Aug 5, 2013, 11:25 AM EST
Former Notre Dame football linebacker Kory Minor (@KMine4) took time out of his busy schedule to write a four-part series chronicling his experiences at off-site training camp facilities with the Irish. Minor, a four-year member of the football squad went on to the NFL for a few years and is currently traveling the country speaking at colleges, universities and corporations on leadership and the concept of winning. Minor’s first book, “Make a Touchdown of Your Life” is due out soon. You can order the book at KoryMinor.com.
I must admit the trip to Culver Military Academy was a very daunting and eye-opening experience for me. Not only was I home sick by leaving California and especially leaving my mom, but then to leave from Notre Dame was heartbreaking, yet I understood the reason. See in the game of college football the playing field gets equalized every year. Every year universities fight over the best talent across the country. It is sort-of- like Vegas, it is truly the luck of the draw where an athlete will land. The ’94 season did not end with the most successful outcome for the Irish and in most organizations whenever there is a stir-up it forces management to re-group. At the University of Notre Dame it was no different. Team building means to increase a teams understanding and dynamics and improve how the team works together. A great way to do this is by removing anyone and everyone from their most reliable environment and dropping them in a new scene in which they have to rely on one another to be prosperous.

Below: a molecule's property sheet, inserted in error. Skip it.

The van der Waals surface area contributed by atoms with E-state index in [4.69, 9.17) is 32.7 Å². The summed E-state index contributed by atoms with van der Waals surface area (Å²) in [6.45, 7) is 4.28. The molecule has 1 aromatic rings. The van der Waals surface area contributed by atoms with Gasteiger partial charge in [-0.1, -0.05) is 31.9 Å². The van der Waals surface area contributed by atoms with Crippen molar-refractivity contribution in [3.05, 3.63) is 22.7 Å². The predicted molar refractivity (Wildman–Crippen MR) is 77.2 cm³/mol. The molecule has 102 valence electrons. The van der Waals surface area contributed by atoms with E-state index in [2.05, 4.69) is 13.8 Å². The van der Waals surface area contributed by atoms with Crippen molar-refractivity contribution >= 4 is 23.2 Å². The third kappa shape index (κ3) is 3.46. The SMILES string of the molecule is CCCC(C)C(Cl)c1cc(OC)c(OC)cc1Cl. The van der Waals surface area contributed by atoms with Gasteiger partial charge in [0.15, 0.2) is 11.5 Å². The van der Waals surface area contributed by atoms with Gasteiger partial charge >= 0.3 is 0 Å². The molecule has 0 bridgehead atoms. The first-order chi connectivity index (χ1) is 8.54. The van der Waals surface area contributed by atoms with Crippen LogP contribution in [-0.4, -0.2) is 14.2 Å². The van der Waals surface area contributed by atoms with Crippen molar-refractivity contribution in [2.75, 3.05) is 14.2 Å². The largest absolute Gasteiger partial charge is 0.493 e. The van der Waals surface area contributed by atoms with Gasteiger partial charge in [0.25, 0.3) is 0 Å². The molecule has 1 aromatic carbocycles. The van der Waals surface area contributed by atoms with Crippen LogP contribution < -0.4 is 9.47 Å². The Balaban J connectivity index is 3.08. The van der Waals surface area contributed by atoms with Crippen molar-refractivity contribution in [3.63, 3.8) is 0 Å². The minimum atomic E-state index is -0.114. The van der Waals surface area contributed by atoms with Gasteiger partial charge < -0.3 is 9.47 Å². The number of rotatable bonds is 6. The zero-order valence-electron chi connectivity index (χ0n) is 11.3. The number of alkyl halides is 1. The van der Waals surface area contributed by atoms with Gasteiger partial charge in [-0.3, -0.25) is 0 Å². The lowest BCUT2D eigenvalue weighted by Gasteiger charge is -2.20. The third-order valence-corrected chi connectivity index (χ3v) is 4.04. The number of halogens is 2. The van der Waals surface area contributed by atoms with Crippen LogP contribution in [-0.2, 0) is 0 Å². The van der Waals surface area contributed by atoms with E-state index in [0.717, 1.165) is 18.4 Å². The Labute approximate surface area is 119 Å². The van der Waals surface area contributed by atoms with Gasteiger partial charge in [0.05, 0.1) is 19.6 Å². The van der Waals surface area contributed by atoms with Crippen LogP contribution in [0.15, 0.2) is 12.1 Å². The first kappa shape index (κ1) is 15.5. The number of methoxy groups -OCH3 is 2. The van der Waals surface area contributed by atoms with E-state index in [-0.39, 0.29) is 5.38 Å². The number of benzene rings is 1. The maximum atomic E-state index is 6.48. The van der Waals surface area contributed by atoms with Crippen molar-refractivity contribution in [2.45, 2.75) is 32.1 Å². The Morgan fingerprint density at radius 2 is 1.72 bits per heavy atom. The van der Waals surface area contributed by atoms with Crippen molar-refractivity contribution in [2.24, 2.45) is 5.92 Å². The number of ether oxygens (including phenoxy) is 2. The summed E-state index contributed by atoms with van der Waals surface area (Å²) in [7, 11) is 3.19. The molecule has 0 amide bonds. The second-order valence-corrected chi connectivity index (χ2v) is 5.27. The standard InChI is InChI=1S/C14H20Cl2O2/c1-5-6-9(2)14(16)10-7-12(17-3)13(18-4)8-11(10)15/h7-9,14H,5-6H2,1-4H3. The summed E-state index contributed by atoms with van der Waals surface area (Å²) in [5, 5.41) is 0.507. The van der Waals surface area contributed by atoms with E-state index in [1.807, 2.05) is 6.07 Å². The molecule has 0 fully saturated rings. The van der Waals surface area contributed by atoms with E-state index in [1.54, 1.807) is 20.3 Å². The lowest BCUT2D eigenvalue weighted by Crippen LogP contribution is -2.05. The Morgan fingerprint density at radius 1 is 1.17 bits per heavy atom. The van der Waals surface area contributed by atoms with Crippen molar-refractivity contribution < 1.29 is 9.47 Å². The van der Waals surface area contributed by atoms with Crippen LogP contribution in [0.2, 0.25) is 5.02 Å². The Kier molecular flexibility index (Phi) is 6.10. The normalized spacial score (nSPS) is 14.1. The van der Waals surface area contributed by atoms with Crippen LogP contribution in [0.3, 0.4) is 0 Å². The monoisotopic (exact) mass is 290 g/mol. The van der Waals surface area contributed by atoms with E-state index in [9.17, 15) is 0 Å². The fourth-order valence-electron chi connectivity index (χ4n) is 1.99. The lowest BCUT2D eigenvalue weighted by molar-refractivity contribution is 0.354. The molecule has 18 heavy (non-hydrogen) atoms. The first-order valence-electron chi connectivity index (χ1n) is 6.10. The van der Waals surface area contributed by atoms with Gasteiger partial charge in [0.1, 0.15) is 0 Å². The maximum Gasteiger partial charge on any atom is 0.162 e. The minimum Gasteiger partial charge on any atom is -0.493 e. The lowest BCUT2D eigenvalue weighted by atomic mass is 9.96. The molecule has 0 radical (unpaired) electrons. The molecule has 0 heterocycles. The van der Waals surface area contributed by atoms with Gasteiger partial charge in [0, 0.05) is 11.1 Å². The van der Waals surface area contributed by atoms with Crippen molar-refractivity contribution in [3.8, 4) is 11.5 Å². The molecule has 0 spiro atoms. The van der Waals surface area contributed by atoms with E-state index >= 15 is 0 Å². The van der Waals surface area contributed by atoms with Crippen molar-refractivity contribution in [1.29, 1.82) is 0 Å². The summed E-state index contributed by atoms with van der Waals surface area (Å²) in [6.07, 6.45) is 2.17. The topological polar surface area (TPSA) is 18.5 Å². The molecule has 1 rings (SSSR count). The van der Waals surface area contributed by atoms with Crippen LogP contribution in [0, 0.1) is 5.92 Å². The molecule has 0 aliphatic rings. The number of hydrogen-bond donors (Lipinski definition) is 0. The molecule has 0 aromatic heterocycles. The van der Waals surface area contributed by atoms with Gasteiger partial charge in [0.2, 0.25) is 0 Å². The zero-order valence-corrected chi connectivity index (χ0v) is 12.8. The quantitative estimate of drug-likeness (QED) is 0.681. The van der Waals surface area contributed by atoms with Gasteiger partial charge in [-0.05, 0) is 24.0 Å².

Culver was a place where there would be no distractions; no fans, no students, no dorm life and nothing of resemblance. Just football. From sun up to sun down the focus was football and how to bridge the gap between the ’94 season to the ’95 season. It was back to the basics; blocking and tackling, footwork, stance, alignment and responsibility. I was not of age to witness Bear Bryant but I would guess that Lou Holtz borrowed a thing or two from him and from his time with the legendary Woody Hayes. As a freshman, all I remember thinking was how different high school football and college football was. How college footbal was the big leagues and there was nothing bigger besides the NFL. At times I am not sure the NFL can compete with the notoriety and stardom that comes with playing for the Irish.
I must say the team went to work with one goal in mind and that was a successful ’95 campaign. Lou always stressed the word WIN which stood for “What’s Important Now.” We lived the idea of WIN day in and day out during our time at Culver. We ate, drank and slept football. There would be a few nights throughout our time at Culver that was geared for team building. These nights consisted of rookie shows, movies and free time. During the rookie shows freshmen had to put on skits either solo or with partners and ‘wow’ the upper-classmen. It was a chance for sophomores, juniors and seniors to see what freshman was the most talented dancer or singer and I can say without a shadow of a doubt none of us would have advanced far on America’s Got Talent. Overall, I believe the coaching staff made their point loud and clear, we understood the meaning of being unselfish, we had a better grasp on what it would take to sacrifice for each other and we began to create a game plan for winning.
At the beginning, the time at Culver seemed like an eternity and many times I wondered if I would make it through but we literally carried each other through and it turned out to be a great decision. I believe the time at Culver shaped who we were as a team. We ended up finishing the season with a 9-3 record and playing Florida State in the Orange Bowl.
Check back tomorrow for the second part of Kory’s four-part off-campus story series entitled “Team Takeaways.”
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